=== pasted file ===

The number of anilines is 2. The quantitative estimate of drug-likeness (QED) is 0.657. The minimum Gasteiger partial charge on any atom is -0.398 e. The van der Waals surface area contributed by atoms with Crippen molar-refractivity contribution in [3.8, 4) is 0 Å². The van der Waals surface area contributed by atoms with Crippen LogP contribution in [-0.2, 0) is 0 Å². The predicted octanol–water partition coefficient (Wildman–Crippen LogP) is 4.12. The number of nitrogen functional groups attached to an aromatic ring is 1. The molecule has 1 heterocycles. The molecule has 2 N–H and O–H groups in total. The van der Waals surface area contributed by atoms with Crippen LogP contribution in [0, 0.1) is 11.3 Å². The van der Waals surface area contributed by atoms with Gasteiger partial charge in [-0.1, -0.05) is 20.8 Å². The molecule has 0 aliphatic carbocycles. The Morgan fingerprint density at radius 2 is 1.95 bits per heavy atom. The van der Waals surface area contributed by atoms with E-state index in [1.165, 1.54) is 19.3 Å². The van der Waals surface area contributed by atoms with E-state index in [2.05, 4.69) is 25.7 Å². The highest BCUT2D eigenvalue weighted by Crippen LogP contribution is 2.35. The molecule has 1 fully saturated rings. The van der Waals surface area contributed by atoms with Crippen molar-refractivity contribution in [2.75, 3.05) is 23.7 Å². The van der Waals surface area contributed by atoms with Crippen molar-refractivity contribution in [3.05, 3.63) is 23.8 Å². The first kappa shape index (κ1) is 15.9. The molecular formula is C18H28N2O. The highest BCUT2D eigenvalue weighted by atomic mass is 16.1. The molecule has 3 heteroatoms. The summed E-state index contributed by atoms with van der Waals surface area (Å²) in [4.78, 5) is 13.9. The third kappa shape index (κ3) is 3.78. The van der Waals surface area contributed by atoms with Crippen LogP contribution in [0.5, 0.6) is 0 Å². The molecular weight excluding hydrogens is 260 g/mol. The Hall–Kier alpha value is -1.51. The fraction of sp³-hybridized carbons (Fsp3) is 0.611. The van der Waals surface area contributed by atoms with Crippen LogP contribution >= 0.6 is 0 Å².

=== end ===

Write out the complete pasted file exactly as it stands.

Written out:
The number of anilines is 2. The quantitative estimate of drug-likeness (QED) is 0.657. The minimum Gasteiger partial charge on any atom is -0.398 e. The van der Waals surface area contributed by atoms with Crippen molar-refractivity contribution in [3.8, 4) is 0 Å². The van der Waals surface area contributed by atoms with Crippen LogP contribution in [-0.2, 0) is 0 Å². The predicted octanol–water partition coefficient (Wildman–Crippen LogP) is 4.12. The number of nitrogen functional groups attached to an aromatic ring is 1. The molecule has 1 heterocycles. The molecule has 2 N–H and O–H groups in total. The van der Waals surface area contributed by atoms with Crippen LogP contribution in [0, 0.1) is 11.3 Å². The van der Waals surface area contributed by atoms with Gasteiger partial charge in [-0.1, -0.05) is 20.8 Å². The molecule has 0 aliphatic carbocycles. The Morgan fingerprint density at radius 2 is 1.95 bits per heavy atom. The van der Waals surface area contributed by atoms with E-state index in [1.165, 1.54) is 19.3 Å². The van der Waals surface area contributed by atoms with E-state index in [2.05, 4.69) is 25.7 Å². The highest BCUT2D eigenvalue weighted by Crippen LogP contribution is 2.35. The molecule has 1 fully saturated rings. The van der Waals surface area contributed by atoms with Crippen molar-refractivity contribution in [2.75, 3.05) is 23.7 Å². The van der Waals surface area contributed by atoms with Crippen molar-refractivity contribution in [3.05, 3.63) is 23.8 Å². The first kappa shape index (κ1) is 15.9. The molecular formula is C18H28N2O. The highest BCUT2D eigenvalue weighted by atomic mass is 16.1. The molecule has 3 heteroatoms. The summed E-state index contributed by atoms with van der Waals surface area (Å²) in [4.78, 5) is 13.9. The third kappa shape index (κ3) is 3.78. The van der Waals surface area contributed by atoms with Crippen LogP contribution in [0.5, 0.6) is 0 Å². The molecular weight excluding hydrogens is 260 g/mol. The Hall–Kier alpha value is -1.51. The fraction of sp³-hybridized carbons (Fsp3) is 0.611. The van der Waals surface area contributed by atoms with Crippen LogP contribution >= 0.6 is 0 Å².